Data is one of the most valuable assets any firm can hold (possibly the most valuable), and with businesses continually collecting increasing volumes of information the need to protect it is paramount. In order to ensure the security of the data it holds, businesses need to put processes in place, for example defining the scope of user access, since any discrepancies can have expensive results, both financially and in everyday working practices. When GDPR comes into law across Europe on 25th May 2018, the consequences for mishandling customer data will become more far-reaching, and more severe — fines of 4% of annual global turnover or €20 Million (whichever is the greater). Businesses need to be aware of this and ensure data security is their highest priority.
The Scale Of The Problem
“We are in a time where technology innovation drives revolutionary business processes, with cyber security scale dragged along for the ride”.
– Jon Oltsik (The Enterprise Strategy Group)
CSO explains that Cloud, IoT, mobile and digital developments are set to revolutionise cyber security and business operations. The scale of data security weaknesses is enormous. According to the Annual Fraud Indicatorquoted by the UK Cabinet Office, the collective loss to fraud each year for the UK economy is £193 billion, much of which is undetected. The ONS have evidence that data fraud against businesses is increasing. “Action Fraud data shows a 60% increase in businesses reporting computer misuse”. Of course, employers want and need to trust their users but restrictions to access can help to minimise these figures considerably.
The Enterprise Times highlights that “in 2017… there were 4.7 million incidents of fraud and computer misuse”. These figures are astonishing but the capabilities of data protection are already evident in some of the world’s largest firms. RBS, for example, had 37% more attempted fraud cases in 2017 than they did in 2015; prevented 498,000 fraud attempts (44% more than 2015) in the UK and in turn, this stopped £303 million being stolen (14% more than 2015). Data security vulnerabilities are inevitable but data protection is imperative and so each business must acknowledge its threats and put practices in place that minimise risk.
How Can Businesses Take Steps to Improve Data Security?
The need to build a business rapidly, increase profit margins and improve overall value is usually the prime focus of a firm; leaving data security a concern that is often only tackled when there is a breach. A recent Forbesarticle highlights that.
“Criminals generate revenue by attacking businesses and breaching their security — the current ransomware epidemic is an obvious example. Businesses, on the other hand, see almost no immediate financial benefit from security, and because secure systems are time-consuming and expensive to build, they focus on products and features ahead of security. The drive to scale quickly and gather as many users as possible often trumps security concerns”.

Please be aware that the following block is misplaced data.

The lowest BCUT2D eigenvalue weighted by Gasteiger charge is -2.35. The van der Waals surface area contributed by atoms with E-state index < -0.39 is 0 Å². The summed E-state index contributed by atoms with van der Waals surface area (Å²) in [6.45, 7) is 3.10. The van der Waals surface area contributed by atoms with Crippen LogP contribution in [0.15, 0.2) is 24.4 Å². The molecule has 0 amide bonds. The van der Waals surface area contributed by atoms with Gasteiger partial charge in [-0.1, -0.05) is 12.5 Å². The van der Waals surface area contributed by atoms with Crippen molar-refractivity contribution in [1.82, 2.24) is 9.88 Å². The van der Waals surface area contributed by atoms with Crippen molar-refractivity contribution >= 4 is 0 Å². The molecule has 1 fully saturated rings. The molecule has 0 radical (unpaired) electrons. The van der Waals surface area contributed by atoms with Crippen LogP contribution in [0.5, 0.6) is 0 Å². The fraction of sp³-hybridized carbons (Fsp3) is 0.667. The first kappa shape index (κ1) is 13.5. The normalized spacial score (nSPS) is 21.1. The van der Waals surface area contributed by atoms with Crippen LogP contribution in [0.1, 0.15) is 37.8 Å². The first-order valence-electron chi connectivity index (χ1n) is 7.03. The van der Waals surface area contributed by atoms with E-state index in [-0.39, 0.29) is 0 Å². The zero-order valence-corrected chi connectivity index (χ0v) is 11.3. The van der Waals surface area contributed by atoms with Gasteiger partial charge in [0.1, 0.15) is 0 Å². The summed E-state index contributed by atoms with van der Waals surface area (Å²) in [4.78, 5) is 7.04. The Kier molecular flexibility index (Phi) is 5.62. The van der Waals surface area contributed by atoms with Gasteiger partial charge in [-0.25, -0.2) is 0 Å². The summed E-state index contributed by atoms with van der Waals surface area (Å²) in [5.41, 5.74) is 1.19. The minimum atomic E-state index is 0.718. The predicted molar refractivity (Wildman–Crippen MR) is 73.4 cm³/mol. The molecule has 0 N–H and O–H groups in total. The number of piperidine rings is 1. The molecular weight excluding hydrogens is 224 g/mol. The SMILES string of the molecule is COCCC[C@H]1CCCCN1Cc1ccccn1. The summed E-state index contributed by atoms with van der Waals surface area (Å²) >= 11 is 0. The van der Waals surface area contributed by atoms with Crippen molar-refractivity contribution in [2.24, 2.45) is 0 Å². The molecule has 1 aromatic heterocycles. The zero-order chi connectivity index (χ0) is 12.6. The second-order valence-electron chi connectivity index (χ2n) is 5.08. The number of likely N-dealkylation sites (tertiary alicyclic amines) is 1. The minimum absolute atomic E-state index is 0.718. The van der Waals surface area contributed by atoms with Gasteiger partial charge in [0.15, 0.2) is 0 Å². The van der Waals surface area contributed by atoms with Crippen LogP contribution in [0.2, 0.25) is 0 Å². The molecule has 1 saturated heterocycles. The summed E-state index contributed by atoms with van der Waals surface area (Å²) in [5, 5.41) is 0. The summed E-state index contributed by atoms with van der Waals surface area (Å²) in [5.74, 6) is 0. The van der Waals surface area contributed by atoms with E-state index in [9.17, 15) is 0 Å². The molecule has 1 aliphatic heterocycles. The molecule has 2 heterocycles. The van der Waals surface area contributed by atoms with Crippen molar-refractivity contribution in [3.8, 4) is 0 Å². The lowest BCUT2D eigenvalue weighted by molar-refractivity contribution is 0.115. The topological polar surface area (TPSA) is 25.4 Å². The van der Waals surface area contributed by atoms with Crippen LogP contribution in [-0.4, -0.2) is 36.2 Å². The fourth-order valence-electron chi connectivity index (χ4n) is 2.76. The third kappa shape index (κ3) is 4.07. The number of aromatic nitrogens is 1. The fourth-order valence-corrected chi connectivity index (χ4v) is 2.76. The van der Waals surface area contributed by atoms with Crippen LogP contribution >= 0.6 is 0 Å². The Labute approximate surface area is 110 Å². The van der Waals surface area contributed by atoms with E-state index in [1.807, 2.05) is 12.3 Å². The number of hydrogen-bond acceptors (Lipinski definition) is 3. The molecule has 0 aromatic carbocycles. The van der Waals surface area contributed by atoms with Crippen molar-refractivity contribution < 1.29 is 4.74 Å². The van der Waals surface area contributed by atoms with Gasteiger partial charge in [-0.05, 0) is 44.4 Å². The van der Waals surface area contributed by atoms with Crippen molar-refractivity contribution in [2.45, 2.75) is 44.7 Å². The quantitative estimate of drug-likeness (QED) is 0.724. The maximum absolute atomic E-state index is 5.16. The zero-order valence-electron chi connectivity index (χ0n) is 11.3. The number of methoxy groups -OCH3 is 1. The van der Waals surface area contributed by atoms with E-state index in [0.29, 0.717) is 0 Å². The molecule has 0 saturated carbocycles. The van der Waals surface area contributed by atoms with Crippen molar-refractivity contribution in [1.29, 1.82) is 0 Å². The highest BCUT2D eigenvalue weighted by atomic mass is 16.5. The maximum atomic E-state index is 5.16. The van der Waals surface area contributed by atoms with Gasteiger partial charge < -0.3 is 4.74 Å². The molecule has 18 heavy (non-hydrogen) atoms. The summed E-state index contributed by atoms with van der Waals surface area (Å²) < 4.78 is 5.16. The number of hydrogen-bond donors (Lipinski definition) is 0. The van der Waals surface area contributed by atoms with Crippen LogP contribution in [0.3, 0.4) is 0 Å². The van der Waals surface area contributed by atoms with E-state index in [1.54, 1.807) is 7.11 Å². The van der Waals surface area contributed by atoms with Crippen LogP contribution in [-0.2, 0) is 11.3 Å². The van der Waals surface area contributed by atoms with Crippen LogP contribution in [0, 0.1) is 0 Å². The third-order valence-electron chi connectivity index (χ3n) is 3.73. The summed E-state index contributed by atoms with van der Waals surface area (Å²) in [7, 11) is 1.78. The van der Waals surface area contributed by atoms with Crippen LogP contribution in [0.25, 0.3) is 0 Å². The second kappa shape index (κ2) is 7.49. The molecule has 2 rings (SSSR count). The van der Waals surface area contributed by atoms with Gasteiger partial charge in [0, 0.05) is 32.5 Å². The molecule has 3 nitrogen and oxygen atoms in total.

One way to tackle data vulnerabilities is for a business to build its frame on an already secure platform. Such foundations are available with security hardening pre-built into the servers, such as those offered by companies such as ServerMania. However, no matter how secure the platform is, the threat of users still remain. Those who access and work with the server and data must be able and incentivised work in a secure way. Forbes explains that “Secure systems and features take more time to build than insecure ones. If a company is in eternal crunch time, churning out one feature after another on short deadlines, they will be impossible to build. Again, it’s up to executives to create a working environment that encourages technical professionals to do their best work.”
Pivigo has also worked to develop data security and enhance the ability for a computer to detect and deter fraudsters, through the Ravelin project. Through gathering historical holistic user data and machine learning, the project served to offer greater protection to online retailers through innovative preparation, modeling and scaling of the available data. “The data science team engineered 40 features from the data to describe each customer and trained several machine learning models using these features to assess feature usefulness and model performance. The most useful features included the time between user registration and card registration, the number of customers using a single card, the mean value of the customer’s orders, their location, and the number of orders they made. The best performing model, correctly identified 80% fraudsters when trained on appropriately weighted data with optimal parameters, with a false positive ratio of two to six times as good as current industry standard rates”.
Unfortunately, there is a multitude of threats to the data held by most companies, both from inside users and external fraudsters. However, the ability to protect this highly valuable asset is available to those businesses that recognise that the patience to build a more secure platform will significantly repay the time and financial investment in the long run.
If you want to know more about how data science can improve your data security, talk to us.